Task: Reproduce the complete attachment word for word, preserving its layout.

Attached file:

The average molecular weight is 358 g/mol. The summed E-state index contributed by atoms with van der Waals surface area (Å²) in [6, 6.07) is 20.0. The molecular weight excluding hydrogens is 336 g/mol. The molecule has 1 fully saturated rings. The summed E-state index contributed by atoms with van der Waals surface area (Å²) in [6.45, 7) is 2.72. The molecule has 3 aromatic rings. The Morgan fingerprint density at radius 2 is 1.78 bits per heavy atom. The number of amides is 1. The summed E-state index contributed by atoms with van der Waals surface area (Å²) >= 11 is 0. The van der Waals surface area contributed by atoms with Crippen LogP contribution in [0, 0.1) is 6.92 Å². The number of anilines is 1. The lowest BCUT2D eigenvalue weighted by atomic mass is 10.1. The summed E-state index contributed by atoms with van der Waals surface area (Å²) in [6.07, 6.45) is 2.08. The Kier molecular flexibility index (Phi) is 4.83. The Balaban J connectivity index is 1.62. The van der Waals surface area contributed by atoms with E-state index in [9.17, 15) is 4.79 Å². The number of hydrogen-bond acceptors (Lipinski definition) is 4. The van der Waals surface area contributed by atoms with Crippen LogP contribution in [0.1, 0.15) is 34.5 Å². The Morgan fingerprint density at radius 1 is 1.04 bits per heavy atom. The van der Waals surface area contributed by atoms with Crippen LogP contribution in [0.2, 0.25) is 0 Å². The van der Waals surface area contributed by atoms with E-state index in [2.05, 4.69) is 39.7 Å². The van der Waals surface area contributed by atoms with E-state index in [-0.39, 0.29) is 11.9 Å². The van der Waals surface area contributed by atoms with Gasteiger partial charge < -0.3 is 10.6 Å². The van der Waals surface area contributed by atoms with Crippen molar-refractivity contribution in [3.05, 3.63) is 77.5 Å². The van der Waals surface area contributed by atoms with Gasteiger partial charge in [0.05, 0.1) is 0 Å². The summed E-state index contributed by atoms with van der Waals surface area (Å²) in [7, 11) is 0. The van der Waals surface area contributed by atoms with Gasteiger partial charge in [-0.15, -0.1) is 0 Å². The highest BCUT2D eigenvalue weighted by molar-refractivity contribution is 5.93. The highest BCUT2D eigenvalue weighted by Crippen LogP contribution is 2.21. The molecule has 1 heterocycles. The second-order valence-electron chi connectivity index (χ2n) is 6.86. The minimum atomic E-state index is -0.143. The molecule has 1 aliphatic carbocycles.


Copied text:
The average molecular weight is 358 g/mol. The summed E-state index contributed by atoms with van der Waals surface area (Å²) in [6, 6.07) is 20.0. The molecular weight excluding hydrogens is 336 g/mol. The molecule has 1 fully saturated rings. The summed E-state index contributed by atoms with van der Waals surface area (Å²) in [6.45, 7) is 2.72. The molecule has 3 aromatic rings. The Morgan fingerprint density at radius 2 is 1.78 bits per heavy atom. The number of amides is 1. The summed E-state index contributed by atoms with van der Waals surface area (Å²) >= 11 is 0. The van der Waals surface area contributed by atoms with Crippen LogP contribution in [0, 0.1) is 6.92 Å². The number of anilines is 1. The lowest BCUT2D eigenvalue weighted by atomic mass is 10.1. The summed E-state index contributed by atoms with van der Waals surface area (Å²) in [6.07, 6.45) is 2.08. The Kier molecular flexibility index (Phi) is 4.83. The Balaban J connectivity index is 1.62. The van der Waals surface area contributed by atoms with E-state index in [9.17, 15) is 4.79 Å². The number of hydrogen-bond acceptors (Lipinski definition) is 4. The van der Waals surface area contributed by atoms with Crippen LogP contribution in [0.1, 0.15) is 34.5 Å². The Morgan fingerprint density at radius 1 is 1.04 bits per heavy atom. The van der Waals surface area contributed by atoms with Crippen LogP contribution in [0.2, 0.25) is 0 Å². The van der Waals surface area contributed by atoms with E-state index in [2.05, 4.69) is 39.7 Å². The van der Waals surface area contributed by atoms with E-state index in [-0.39, 0.29) is 11.9 Å². The van der Waals surface area contributed by atoms with Gasteiger partial charge < -0.3 is 10.6 Å². The van der Waals surface area contributed by atoms with Crippen molar-refractivity contribution in [3.05, 3.63) is 77.5 Å². The van der Waals surface area contributed by atoms with Gasteiger partial charge in [0.05, 0.1) is 0 Å². The summed E-state index contributed by atoms with van der Waals surface area (Å²) in [7, 11) is 0. The van der Waals surface area contributed by atoms with Gasteiger partial charge in [-0.15, -0.1) is 0 Å². The highest BCUT2D eigenvalue weighted by molar-refractivity contribution is 5.93. The highest BCUT2D eigenvalue weighted by Crippen LogP contribution is 2.21. The molecule has 1 heterocycles. The second-order valence-electron chi connectivity index (χ2n) is 6.86. The minimum atomic E-state index is -0.143. The molecule has 1 aliphatic carbocycles.